Afrofest features Nubian civilization


Two teenage South American visitors surrounded veteran African drummer Muhtadi Thomas last Sunday at Queen’s Park, anxious to learn a bit about the percussive instrument.

As usual, he willingly obliged just after performing with his World Drummers on the main stage at the 22nd annual cultural festival.

“This is one of my favourite summertime events,” said the founder of the Muhtadi International Drumming Festival, held every June for the past decade. “It brings together people from all cultures and nationalities, like those two young visitors to Canada who were simply intrigued by their first exposure to the African drums, to share these moments. The drum also arouses curiosity.”

Muhtadi has been performing professionally for over three decades since migrating from Trinidad & Tobago in 1974. He said a deceased brother – Winston “Toby” Thomas – helped fuel his passion for the drums.

“He used benches and boxes as drums and I used to imitate him,” said Muhtadi. “It just grew to the point where I am doing what I love and thoroughly enjoying playing for audiences and teaching.”

For the past 16 years, he has conducted a free two-hour workshop every Saturday afternoon from noon to 2 p.m. at the Wellesley Community Centre on Sherbourne St.

“The World Drummers comprise up to 70 members all of whom walked off the street and learned to play the African drum at that centre,” Muhtadi said. “They come from all parts of the world, including Poland, Serbia, Pakistan, England and France.”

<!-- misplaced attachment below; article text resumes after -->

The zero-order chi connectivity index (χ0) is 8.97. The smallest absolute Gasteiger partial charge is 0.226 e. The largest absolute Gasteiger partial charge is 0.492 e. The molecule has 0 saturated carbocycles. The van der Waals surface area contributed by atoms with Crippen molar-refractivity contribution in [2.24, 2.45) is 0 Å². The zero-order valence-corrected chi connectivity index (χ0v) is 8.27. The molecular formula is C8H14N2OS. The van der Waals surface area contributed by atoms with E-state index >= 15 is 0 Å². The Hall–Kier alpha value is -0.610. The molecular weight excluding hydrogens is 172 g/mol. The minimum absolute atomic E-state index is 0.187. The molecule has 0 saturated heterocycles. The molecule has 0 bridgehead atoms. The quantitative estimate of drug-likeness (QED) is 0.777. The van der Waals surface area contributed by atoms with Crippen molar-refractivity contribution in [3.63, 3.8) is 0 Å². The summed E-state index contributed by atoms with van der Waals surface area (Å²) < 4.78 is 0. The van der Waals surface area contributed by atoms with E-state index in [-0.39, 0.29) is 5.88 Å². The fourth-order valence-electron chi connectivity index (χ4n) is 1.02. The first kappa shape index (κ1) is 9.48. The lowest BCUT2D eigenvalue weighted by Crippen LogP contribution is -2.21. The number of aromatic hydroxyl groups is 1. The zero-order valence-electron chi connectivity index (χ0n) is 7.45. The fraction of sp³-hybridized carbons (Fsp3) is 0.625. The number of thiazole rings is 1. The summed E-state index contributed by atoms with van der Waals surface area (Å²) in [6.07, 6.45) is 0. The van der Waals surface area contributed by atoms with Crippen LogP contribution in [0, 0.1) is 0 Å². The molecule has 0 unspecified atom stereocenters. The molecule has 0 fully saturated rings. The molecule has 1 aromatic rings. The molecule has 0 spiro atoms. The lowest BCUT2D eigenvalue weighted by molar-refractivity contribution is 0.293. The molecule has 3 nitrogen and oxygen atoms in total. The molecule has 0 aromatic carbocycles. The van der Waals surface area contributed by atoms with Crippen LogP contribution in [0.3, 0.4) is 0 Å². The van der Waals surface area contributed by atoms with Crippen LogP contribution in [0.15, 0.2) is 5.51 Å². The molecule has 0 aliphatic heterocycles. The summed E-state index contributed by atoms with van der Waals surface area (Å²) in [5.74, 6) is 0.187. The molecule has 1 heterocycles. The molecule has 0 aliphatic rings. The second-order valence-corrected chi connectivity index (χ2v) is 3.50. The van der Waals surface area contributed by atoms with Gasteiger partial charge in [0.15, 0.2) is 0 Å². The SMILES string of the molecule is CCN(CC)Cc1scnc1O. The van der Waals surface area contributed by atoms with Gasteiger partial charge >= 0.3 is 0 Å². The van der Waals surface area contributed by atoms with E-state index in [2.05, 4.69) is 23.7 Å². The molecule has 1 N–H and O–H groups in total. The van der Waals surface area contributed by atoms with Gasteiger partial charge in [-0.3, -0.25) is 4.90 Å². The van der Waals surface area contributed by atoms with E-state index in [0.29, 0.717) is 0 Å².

Muhtadi & the World Drummers will appear at Rhythms Fest in Barrie on August 4 and the T & T Independence celebrations at Queen’s Park at the end of August.

Afrofest, which has become North America’s largest annual festival of African music, featured an exhibit promoting Sudan’s Nubian civilization through art. It was jointly staged by the Sudanese Community of Ontario in collaboration with Nagim Studio and funded by the provincial Ministry of Culture.

“This exhibition is intended to contribute to the multicultural diversity of art in this city,” said curator Yassir Nagim. “It also contributes to the ministry’s program of fostering a prosperous and creative economy and sustaining liveable communities.”

The exhibition, among other things, traces the long relationship between Nubia and Egypt. For nearly 500 years, Egypt dominated, using its Nubian colony as a source of gold and other raw materials, and the gold that adorned Cleopatra – Egypt’s last ruler as an Egyptian pharaoh – came from the Nubian shafts. 


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